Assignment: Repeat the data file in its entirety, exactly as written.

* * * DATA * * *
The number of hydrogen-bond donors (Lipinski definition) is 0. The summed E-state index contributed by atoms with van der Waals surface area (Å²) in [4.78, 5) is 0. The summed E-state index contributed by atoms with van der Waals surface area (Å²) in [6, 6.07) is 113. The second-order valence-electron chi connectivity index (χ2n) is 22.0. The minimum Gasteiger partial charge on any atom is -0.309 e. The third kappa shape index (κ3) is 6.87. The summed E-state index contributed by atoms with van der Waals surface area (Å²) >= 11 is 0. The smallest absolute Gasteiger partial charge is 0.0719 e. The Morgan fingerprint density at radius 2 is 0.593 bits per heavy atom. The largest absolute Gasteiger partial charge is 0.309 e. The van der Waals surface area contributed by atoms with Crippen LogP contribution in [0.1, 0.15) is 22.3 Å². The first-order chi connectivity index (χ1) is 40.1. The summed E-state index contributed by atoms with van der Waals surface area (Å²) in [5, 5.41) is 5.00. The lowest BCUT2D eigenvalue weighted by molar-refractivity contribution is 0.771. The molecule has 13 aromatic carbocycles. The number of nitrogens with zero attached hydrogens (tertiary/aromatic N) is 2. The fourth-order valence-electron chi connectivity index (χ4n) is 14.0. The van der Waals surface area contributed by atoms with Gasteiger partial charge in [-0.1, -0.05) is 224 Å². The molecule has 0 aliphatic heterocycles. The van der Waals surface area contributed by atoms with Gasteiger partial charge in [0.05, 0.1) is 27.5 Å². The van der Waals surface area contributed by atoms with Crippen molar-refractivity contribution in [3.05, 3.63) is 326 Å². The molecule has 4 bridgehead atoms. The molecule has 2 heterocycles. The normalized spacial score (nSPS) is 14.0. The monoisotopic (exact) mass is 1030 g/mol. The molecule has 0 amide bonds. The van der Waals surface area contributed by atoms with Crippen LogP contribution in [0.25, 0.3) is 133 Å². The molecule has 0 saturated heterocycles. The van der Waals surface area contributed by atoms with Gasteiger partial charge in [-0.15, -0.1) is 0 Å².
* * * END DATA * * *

The number of hydrogen-bond donors (Lipinski definition) is 0. The summed E-state index contributed by atoms with van der Waals surface area (Å²) in [4.78, 5) is 0. The summed E-state index contributed by atoms with van der Waals surface area (Å²) in [6, 6.07) is 113. The second-order valence-electron chi connectivity index (χ2n) is 22.0. The minimum Gasteiger partial charge on any atom is -0.309 e. The third kappa shape index (κ3) is 6.87. The summed E-state index contributed by atoms with van der Waals surface area (Å²) >= 11 is 0. The smallest absolute Gasteiger partial charge is 0.0719 e. The Morgan fingerprint density at radius 2 is 0.593 bits per heavy atom. The largest absolute Gasteiger partial charge is 0.309 e. The van der Waals surface area contributed by atoms with Crippen LogP contribution in [0.1, 0.15) is 22.3 Å². The first-order chi connectivity index (χ1) is 40.1. The summed E-state index contributed by atoms with van der Waals surface area (Å²) in [5, 5.41) is 5.00. The lowest BCUT2D eigenvalue weighted by molar-refractivity contribution is 0.771. The molecule has 13 aromatic carbocycles. The number of nitrogens with zero attached hydrogens (tertiary/aromatic N) is 2. The fourth-order valence-electron chi connectivity index (χ4n) is 14.0. The van der Waals surface area contributed by atoms with Gasteiger partial charge in [-0.1, -0.05) is 224 Å². The molecule has 0 aliphatic heterocycles. The van der Waals surface area contributed by atoms with Gasteiger partial charge in [0.05, 0.1) is 27.5 Å². The van der Waals surface area contributed by atoms with Crippen molar-refractivity contribution in [3.05, 3.63) is 326 Å². The molecule has 4 bridgehead atoms. The molecule has 2 heterocycles. The normalized spacial score (nSPS) is 14.0. The monoisotopic (exact) mass is 1030 g/mol. The molecule has 0 amide bonds. The van der Waals surface area contributed by atoms with Crippen LogP contribution in [0.25, 0.3) is 133 Å². The molecule has 0 saturated heterocycles. The van der Waals surface area contributed by atoms with Gasteiger partial charge in [-0.15, -0.1) is 0 Å².